Update: "Point Blank" search continues

February 10th, 2011 by

Sheridan at myPDFscripts.com and I continue our quest: To find a copy of the original Alexander Jacobs script for Point Blank. Today Sheridan has the definitive post about the script including this interview excerpt from Jacobs:

There is an interview with Alexander Jacobs available in Film Quaterly, Vol. 21, No. 2 (Winter 1968 – Winter 1969), pp. 2-14, in which he answers this question (I’ve placed the interesting clues in bold):

How did the script for Point Blank come to be written?

There were three main versions of the script. The first I did during my first stay in Hollywood, in four weeks, and that consisted of writing the script once and then rewriting it completely. I only had four weeks because I was working on a picture in England. John gave me the script that the Newhouses had written, which was a craftsmanlike piece of work but very old-fashioned. And the idea was to make a thriller that was enterprising. What I argued from the beginning was we couldn’t make an Asphalt Jungle, we couldn’t make a Harper, we couldn’t make a Sweet Smell of Success. I thought all those days were over-television had scraped them clean.

We had to do something completely fresh. We wanted to make a film that was a half reel ahead of the audience, that was the whole idea. We made a vow that we’d have no people getting in and out of cars, no shots of car doors opening and closing, unless there was a really important reason. And then I wrote a second version which consisted mainly of long letters from me in England to John in Hollywood, plus long telephone conversations on casting and all sorts of things, and of course letters from John, which were amalgamated into a second-draft script.

And then I went out to San Francisco on the shooting of the picture the first two weeks. The ending and the beginning of the film take place in San Francisco and that’s where we shot. I then wrote a lot more stuff including a completely new ending and a new beginning, some of which was done in script form, some of which was in discussion, and some of which was literally dictated to a girl and rushed out to location as they were shooting. This included the whole idea of using the sightseeing boat as a means of linking the past and the present. I wrote a new ending which wasn’t used. I don’t really agree with the ending in the film at the moment — I think it’s evasive — but that’s the one that was finally shot.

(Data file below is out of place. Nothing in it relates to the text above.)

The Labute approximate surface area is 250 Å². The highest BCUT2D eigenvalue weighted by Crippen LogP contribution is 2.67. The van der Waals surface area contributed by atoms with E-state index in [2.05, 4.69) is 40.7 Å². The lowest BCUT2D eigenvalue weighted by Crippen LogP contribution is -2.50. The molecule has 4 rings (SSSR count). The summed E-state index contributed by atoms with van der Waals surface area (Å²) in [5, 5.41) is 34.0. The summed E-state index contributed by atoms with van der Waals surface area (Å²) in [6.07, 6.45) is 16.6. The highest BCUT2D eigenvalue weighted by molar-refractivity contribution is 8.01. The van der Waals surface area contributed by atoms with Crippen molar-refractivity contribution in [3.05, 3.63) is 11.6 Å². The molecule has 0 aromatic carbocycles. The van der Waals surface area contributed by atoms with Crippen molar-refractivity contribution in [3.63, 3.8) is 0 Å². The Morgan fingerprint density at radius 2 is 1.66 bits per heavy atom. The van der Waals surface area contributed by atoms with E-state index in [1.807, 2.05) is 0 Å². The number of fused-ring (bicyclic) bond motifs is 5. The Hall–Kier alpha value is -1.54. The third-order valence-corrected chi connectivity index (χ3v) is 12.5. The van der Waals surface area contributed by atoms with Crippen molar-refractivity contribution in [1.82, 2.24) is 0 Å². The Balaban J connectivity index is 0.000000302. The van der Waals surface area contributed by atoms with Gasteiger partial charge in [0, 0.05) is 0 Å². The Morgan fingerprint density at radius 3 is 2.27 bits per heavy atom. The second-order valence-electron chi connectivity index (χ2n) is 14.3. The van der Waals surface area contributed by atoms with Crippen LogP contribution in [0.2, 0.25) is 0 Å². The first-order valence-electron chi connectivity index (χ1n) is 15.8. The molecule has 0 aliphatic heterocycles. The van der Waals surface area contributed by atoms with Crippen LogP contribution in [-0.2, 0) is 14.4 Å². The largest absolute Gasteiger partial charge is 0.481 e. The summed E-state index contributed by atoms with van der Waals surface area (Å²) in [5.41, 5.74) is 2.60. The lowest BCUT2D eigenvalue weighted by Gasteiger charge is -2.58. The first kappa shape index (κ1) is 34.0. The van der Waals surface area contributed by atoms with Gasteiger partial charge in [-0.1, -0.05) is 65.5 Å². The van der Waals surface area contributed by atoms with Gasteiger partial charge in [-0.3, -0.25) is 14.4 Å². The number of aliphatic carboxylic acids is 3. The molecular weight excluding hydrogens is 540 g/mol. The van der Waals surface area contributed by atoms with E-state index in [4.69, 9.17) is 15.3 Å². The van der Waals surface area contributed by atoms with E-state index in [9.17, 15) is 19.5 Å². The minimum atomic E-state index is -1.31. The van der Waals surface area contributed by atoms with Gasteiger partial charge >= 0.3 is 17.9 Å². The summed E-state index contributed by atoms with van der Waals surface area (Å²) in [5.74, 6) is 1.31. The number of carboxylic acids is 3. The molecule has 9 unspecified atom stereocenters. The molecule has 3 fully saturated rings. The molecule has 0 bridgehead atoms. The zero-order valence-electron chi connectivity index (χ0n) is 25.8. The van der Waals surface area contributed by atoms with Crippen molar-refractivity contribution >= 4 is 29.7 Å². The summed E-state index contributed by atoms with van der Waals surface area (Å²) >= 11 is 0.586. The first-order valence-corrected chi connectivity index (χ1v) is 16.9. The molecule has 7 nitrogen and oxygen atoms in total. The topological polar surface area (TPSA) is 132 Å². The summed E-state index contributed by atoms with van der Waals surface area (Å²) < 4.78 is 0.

Why are we so rabid about finding this particular draft of Point Blank? Because of this and this. This first is a post I did analyzing the connection between the writing style Andrew Stanton used in the script Wall-E and Walter Hill’s draft of Alien. The second is a post Sheridan did about Walter Hill’s writing style. Here is an example of that style, the end of Alien:

        
        INT. NARCISSUS

        Ripley watching the final destiny of her ship and crew mates.
        A very long moment.
        Then, behind her, the lethal hand emerges from deep shadow.  
        The Alien has been in the shuttle-craft all along.
        The cat yowls.

        Ripley whirls.
        Finding herself facing the Creature.

        Ripley's first thought is for the flamethrower.
        It lies on the deck next to the Alien.
        Next she glances around for a place to hide.
        Her eye falls on a small locker containing a pressure suit.
        The door standing open.
        She begins to edge toward the compartment.
        The Creature stands.
        Comes for her.
        Ripley dives for the open door.
        Hurls herself inside.
        Slams it shut.

        INT. LOCKER

        A clear glass panel in the door.
        The Alien puts its head up to the window.
        Peers in at Ripley.
        Their faces only two inches apart.
        The Alien looking at Ripley almost in curiosity.
        The moaning of the cat distracts it.

        INT. NARCISSUS